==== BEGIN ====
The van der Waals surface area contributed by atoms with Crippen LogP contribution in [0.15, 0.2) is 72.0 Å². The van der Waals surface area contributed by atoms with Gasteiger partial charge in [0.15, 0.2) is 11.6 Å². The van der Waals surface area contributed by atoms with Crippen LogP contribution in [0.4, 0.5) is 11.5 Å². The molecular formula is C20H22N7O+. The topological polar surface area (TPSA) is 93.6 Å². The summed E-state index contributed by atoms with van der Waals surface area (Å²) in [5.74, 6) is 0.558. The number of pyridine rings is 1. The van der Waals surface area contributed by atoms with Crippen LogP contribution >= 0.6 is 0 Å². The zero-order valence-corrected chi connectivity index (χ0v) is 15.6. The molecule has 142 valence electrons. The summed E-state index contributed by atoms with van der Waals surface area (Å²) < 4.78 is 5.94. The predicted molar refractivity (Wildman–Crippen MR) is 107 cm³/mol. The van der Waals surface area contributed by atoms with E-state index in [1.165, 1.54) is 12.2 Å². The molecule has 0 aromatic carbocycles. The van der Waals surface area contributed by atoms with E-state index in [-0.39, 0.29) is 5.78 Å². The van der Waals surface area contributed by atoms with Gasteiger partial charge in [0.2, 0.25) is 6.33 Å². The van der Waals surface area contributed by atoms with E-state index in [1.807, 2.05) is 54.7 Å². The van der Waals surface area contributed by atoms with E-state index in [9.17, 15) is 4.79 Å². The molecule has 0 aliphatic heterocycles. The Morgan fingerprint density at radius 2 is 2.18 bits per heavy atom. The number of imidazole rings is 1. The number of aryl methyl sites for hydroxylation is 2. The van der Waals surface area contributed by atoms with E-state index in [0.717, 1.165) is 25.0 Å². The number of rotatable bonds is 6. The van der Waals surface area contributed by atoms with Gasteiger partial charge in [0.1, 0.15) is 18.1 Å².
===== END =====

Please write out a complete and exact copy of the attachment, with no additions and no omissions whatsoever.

The van der Waals surface area contributed by atoms with Crippen LogP contribution in [0.15, 0.2) is 72.0 Å². The van der Waals surface area contributed by atoms with Gasteiger partial charge in [0.15, 0.2) is 11.6 Å². The van der Waals surface area contributed by atoms with Crippen LogP contribution in [0.4, 0.5) is 11.5 Å². The molecular formula is C20H22N7O+. The topological polar surface area (TPSA) is 93.6 Å². The summed E-state index contributed by atoms with van der Waals surface area (Å²) in [5.74, 6) is 0.558. The number of pyridine rings is 1. The van der Waals surface area contributed by atoms with Crippen LogP contribution >= 0.6 is 0 Å². The zero-order valence-corrected chi connectivity index (χ0v) is 15.6. The molecule has 142 valence electrons. The summed E-state index contributed by atoms with van der Waals surface area (Å²) < 4.78 is 5.94. The predicted molar refractivity (Wildman–Crippen MR) is 107 cm³/mol. The van der Waals surface area contributed by atoms with E-state index in [1.165, 1.54) is 12.2 Å². The molecule has 0 aromatic carbocycles. The van der Waals surface area contributed by atoms with E-state index in [-0.39, 0.29) is 5.78 Å². The van der Waals surface area contributed by atoms with Gasteiger partial charge in [0.2, 0.25) is 6.33 Å². The van der Waals surface area contributed by atoms with E-state index in [1.807, 2.05) is 54.7 Å². The van der Waals surface area contributed by atoms with E-state index in [9.17, 15) is 4.79 Å². The molecule has 0 aliphatic heterocycles. The Morgan fingerprint density at radius 2 is 2.18 bits per heavy atom. The number of imidazole rings is 1. The number of aryl methyl sites for hydroxylation is 2. The van der Waals surface area contributed by atoms with E-state index in [0.717, 1.165) is 25.0 Å². The number of rotatable bonds is 6. The van der Waals surface area contributed by atoms with Gasteiger partial charge in [0.1, 0.15) is 18.1 Å².